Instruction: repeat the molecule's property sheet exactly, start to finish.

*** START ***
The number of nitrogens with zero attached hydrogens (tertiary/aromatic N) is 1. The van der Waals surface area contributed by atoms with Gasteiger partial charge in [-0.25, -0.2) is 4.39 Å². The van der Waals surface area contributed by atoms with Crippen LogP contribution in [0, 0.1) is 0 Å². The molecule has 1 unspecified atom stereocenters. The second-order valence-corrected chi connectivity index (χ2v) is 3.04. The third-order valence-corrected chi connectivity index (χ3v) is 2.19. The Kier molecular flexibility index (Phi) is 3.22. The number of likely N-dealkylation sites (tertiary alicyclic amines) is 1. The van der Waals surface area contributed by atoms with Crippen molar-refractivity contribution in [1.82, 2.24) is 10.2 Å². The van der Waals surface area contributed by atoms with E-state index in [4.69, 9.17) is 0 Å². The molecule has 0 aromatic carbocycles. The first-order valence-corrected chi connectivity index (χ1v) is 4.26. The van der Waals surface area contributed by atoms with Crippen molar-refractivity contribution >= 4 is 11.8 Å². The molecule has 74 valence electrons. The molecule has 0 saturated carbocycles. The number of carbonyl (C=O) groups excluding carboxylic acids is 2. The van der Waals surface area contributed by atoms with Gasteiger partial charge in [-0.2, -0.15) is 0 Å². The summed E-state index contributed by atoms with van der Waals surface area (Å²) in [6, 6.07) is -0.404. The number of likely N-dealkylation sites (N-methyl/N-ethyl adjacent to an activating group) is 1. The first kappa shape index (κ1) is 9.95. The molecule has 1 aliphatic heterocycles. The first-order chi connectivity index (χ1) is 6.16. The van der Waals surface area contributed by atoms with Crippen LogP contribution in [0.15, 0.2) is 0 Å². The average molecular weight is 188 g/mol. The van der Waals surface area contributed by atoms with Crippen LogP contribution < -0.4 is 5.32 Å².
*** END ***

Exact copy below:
The number of nitrogens with zero attached hydrogens (tertiary/aromatic N) is 1. The van der Waals surface area contributed by atoms with Gasteiger partial charge in [-0.25, -0.2) is 4.39 Å². The van der Waals surface area contributed by atoms with Crippen LogP contribution in [0, 0.1) is 0 Å². The molecule has 1 unspecified atom stereocenters. The second-order valence-corrected chi connectivity index (χ2v) is 3.04. The third-order valence-corrected chi connectivity index (χ3v) is 2.19. The Kier molecular flexibility index (Phi) is 3.22. The number of likely N-dealkylation sites (tertiary alicyclic amines) is 1. The van der Waals surface area contributed by atoms with Crippen molar-refractivity contribution in [1.82, 2.24) is 10.2 Å². The van der Waals surface area contributed by atoms with E-state index in [4.69, 9.17) is 0 Å². The molecule has 0 aromatic carbocycles. The first-order valence-corrected chi connectivity index (χ1v) is 4.26. The van der Waals surface area contributed by atoms with Crippen molar-refractivity contribution >= 4 is 11.8 Å². The molecule has 74 valence electrons. The molecule has 0 saturated carbocycles. The number of carbonyl (C=O) groups excluding carboxylic acids is 2. The van der Waals surface area contributed by atoms with Gasteiger partial charge in [-0.2, -0.15) is 0 Å². The summed E-state index contributed by atoms with van der Waals surface area (Å²) in [6, 6.07) is -0.404. The number of likely N-dealkylation sites (N-methyl/N-ethyl adjacent to an activating group) is 1. The first kappa shape index (κ1) is 9.95. The molecule has 1 aliphatic heterocycles. The first-order chi connectivity index (χ1) is 6.16. The van der Waals surface area contributed by atoms with Crippen LogP contribution in [0.15, 0.2) is 0 Å². The average molecular weight is 188 g/mol. The van der Waals surface area contributed by atoms with Crippen LogP contribution < -0.4 is 5.32 Å².